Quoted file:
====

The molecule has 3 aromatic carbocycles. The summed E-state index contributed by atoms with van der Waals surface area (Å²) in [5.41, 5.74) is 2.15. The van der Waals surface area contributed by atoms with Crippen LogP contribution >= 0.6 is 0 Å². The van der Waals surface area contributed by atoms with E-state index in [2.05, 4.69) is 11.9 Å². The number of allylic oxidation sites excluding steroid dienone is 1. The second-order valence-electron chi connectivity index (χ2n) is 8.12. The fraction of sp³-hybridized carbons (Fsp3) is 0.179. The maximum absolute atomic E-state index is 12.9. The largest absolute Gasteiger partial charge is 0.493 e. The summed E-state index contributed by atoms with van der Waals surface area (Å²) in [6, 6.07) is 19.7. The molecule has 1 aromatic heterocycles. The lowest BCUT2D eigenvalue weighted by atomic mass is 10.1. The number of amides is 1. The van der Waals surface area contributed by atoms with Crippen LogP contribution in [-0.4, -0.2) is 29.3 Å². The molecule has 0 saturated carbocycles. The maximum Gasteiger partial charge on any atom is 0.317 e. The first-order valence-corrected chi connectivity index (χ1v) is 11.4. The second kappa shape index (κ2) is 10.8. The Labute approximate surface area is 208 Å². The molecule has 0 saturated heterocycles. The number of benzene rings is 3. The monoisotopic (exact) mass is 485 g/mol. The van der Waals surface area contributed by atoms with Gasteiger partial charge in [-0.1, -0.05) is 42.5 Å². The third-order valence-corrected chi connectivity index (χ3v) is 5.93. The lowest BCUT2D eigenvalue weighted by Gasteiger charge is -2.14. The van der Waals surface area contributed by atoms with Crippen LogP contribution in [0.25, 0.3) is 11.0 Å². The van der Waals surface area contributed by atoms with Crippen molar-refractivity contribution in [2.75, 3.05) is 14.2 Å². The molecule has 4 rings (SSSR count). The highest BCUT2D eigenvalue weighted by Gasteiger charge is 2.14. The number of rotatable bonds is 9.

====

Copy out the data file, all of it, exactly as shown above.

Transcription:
The molecule has 3 aromatic carbocycles. The summed E-state index contributed by atoms with van der Waals surface area (Å²) in [5.41, 5.74) is 2.15. The van der Waals surface area contributed by atoms with Crippen LogP contribution >= 0.6 is 0 Å². The van der Waals surface area contributed by atoms with E-state index in [2.05, 4.69) is 11.9 Å². The number of allylic oxidation sites excluding steroid dienone is 1. The second-order valence-electron chi connectivity index (χ2n) is 8.12. The fraction of sp³-hybridized carbons (Fsp3) is 0.179. The maximum absolute atomic E-state index is 12.9. The largest absolute Gasteiger partial charge is 0.493 e. The summed E-state index contributed by atoms with van der Waals surface area (Å²) in [6, 6.07) is 19.7. The molecule has 1 aromatic heterocycles. The lowest BCUT2D eigenvalue weighted by atomic mass is 10.1. The number of amides is 1. The van der Waals surface area contributed by atoms with Crippen LogP contribution in [-0.4, -0.2) is 29.3 Å². The molecule has 0 saturated carbocycles. The maximum Gasteiger partial charge on any atom is 0.317 e. The first-order valence-corrected chi connectivity index (χ1v) is 11.4. The second kappa shape index (κ2) is 10.8. The Labute approximate surface area is 208 Å². The molecule has 0 saturated heterocycles. The number of benzene rings is 3. The monoisotopic (exact) mass is 485 g/mol. The van der Waals surface area contributed by atoms with Gasteiger partial charge in [-0.1, -0.05) is 42.5 Å². The third-order valence-corrected chi connectivity index (χ3v) is 5.93. The lowest BCUT2D eigenvalue weighted by Gasteiger charge is -2.14. The van der Waals surface area contributed by atoms with Crippen LogP contribution in [0.25, 0.3) is 11.0 Å². The van der Waals surface area contributed by atoms with Crippen molar-refractivity contribution in [2.75, 3.05) is 14.2 Å². The molecule has 4 rings (SSSR count). The highest BCUT2D eigenvalue weighted by Gasteiger charge is 2.14. The number of rotatable bonds is 9.